What guilt am I carrying around? Oh, a few things. I feel guilty that I'm not as good at many things as I think I ought to be. That I'm not perfect, which who knows where I got that idea, I ought to be absolutely perfect at everything I try on the very first attempt. Or that I'm insanely jealous of the lives my sisters are leading, I feel really guilty about that, how jealous I am of them, because it is patently ridiculous. I should be proud of them, happy for them (and I am) and able to leave it at that (but I'm not).

The times that I know peace from this cacophony are only when I'm able to enter into a meditative state of some sort; either during my yoga practice, or when I'm running. Both of those things being times when I can concentrate solely on what I'm doing just that second, and nothing else.

Not even when I'm sleeping does it go away; I had way, way, waaaaay too vivid dreams the other night that I feel very guilty about. And yep, there ARE limits to my over-sharing, because I'm certainly not about to share that one.

So the question remains; how to let go of the guilt? And the only answer I can come up with is to increase the amount of time that I spend running and doing yoga. An answer that I like a whole lot, incidentally.

In my spare time (hahahahahahahaha) next year, I am going to get my certification to teach yoga. As well as apply to several graduate programs, after taking the GRE.

hmmm. perhaps the guilt factor comes from setting expectations far too high, then feeling like I've failed when I fall short.


Listening to: Rent soundtrack, Seasons of Love


silver said...

I found your blog because of a bumper sticker. I read it because you're right on and very witty. Nice work.

Welcome to 2008.


Dawna said...

Guilt, ah yes, I don't think my guilt is rooted in being a a survivor of Catholicism like yourself as I have never quite believed in a priest granting forgiveness & rote prayer being the absolution to our sins. I have always believed that forgiveness came from within, but beyond that, guilt comes part of being a woman as we feel responsible for the machinations of the world.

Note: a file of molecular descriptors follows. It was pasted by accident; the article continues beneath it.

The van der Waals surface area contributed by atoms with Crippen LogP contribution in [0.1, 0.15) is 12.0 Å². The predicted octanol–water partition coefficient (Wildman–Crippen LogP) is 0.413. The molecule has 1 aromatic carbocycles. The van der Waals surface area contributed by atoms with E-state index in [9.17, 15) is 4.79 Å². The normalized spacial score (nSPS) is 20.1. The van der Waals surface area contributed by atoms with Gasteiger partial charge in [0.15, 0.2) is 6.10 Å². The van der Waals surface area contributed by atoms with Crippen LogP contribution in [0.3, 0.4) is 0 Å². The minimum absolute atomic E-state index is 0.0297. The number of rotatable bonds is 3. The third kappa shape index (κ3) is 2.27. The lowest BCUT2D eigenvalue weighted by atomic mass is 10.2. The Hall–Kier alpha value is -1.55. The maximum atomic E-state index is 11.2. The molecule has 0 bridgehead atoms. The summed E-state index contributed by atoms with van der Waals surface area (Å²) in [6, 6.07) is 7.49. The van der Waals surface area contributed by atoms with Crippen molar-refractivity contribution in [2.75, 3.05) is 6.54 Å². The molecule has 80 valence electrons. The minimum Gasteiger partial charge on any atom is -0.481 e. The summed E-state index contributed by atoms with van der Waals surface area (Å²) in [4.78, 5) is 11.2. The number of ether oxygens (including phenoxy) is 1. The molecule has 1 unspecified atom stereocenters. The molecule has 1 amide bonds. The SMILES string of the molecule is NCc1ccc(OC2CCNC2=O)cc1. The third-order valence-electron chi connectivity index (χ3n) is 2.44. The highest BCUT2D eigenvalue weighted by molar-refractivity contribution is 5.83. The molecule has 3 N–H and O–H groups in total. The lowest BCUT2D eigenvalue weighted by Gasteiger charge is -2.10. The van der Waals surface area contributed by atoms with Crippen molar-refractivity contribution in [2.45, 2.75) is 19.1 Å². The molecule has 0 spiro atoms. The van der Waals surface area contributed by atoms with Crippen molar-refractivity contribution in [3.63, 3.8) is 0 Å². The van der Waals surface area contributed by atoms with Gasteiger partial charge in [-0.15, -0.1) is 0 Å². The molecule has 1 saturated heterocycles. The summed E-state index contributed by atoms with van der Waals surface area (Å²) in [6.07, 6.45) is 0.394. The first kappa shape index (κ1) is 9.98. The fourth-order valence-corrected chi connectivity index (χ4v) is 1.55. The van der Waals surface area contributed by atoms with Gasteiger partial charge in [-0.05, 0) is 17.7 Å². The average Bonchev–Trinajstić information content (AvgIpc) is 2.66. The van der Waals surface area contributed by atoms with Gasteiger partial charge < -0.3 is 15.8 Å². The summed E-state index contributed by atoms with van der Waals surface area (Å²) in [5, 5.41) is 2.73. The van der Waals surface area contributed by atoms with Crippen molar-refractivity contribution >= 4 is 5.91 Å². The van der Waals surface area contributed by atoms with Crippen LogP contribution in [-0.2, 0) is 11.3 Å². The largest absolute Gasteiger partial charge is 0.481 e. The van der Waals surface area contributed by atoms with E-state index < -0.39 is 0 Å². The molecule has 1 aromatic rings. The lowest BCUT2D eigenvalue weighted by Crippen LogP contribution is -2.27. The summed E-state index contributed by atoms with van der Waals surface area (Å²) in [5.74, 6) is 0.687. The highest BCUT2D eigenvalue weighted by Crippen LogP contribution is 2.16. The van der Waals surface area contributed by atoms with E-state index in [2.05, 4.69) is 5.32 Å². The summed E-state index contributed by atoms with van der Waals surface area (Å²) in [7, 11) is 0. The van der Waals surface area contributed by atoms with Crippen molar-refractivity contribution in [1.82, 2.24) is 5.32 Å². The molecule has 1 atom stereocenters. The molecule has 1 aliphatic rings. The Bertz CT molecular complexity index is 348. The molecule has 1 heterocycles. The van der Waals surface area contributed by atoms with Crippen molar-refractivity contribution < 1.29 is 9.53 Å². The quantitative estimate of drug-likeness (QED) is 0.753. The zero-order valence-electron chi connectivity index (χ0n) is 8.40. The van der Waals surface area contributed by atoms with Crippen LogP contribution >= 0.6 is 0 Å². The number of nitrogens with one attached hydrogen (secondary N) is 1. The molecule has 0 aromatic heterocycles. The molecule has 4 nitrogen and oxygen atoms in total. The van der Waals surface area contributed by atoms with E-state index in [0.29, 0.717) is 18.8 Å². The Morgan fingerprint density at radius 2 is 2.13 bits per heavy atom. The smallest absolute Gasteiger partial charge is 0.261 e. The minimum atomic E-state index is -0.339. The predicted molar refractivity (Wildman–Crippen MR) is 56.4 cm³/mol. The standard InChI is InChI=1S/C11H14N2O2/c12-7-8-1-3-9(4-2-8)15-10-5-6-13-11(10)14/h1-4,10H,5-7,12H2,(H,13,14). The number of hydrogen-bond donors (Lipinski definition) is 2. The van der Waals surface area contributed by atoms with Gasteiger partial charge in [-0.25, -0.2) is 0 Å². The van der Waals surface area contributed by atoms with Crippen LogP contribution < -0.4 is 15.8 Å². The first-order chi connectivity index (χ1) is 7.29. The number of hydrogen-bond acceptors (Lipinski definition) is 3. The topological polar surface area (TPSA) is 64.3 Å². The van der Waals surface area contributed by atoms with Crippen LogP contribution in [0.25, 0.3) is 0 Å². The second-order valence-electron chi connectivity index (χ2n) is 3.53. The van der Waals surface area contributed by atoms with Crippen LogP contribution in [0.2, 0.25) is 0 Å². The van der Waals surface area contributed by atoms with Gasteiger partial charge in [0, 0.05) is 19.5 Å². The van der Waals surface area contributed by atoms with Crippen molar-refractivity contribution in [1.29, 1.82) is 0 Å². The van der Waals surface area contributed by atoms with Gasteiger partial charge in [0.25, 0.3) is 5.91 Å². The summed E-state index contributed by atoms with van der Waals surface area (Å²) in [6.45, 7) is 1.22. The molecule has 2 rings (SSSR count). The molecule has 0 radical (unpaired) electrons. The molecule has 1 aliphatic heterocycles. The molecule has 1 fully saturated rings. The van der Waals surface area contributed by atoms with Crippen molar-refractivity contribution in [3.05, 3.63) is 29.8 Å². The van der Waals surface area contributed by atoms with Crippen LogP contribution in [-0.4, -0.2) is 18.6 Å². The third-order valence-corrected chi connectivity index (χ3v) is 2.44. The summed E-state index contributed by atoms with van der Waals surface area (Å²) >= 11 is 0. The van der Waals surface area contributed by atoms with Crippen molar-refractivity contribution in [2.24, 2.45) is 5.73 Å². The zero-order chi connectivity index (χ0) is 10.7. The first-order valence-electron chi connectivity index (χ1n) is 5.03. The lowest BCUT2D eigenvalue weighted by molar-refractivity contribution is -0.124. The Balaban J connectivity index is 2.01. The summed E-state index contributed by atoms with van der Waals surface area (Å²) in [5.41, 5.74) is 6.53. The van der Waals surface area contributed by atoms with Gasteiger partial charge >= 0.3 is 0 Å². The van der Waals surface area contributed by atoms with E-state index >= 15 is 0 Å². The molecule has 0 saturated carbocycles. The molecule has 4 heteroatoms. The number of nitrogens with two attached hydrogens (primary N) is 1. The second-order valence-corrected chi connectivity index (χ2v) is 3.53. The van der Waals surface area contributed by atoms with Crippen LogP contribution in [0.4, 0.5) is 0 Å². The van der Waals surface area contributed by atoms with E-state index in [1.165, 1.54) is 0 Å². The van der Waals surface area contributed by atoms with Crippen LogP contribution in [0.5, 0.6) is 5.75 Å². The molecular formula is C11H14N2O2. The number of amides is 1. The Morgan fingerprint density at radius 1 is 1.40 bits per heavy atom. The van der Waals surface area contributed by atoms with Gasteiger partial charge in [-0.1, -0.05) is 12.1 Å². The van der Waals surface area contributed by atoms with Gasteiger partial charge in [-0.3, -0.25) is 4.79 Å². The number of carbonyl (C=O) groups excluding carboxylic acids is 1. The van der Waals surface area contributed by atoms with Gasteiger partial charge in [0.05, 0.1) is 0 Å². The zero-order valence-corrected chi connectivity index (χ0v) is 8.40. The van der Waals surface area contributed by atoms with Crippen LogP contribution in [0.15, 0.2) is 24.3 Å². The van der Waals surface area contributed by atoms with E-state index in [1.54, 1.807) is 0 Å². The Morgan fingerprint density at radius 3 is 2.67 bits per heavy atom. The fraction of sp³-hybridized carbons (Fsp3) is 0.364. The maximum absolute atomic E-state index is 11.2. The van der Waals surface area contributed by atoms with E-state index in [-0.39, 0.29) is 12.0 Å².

We are taught at young ages, be it by family, culture, or nature, that it is up to us girls to be the glue- the mothers, to everything. When shit ultimately fails; we pick up the pieces, not the men. The men go get the meals, we cook 'em. If there is no food, we harvest it somehow as they sharpen their tools for the next hunt.

When it comes down to it, at the very end of it all, it is the woman's responsibility for everything to work out. Not "God's".

So really, if something goes wrong, you feel responsible, thus guilty. It is the act of being at peace with your decisions which keeps the guilt away. Or well, that's what I try to accomplish. My resolution (not that I ever make 'em) is to be more Zen- accepting my limitations, finding alternate solutions to my problems, and to realize (this one is a toughie) that help will come to me if I ask.

Lucy Arin said...

Thanks so much for reading, commenting, and continuing to come back. It is always thrilling to know that I'm reaching someone new.

As usual, you've got a perspective that I never thought of and one I agree with. Damn, girl! To think, if it wasn't for a television show, I wouldn't have ever "met" you. So glad that we did, though.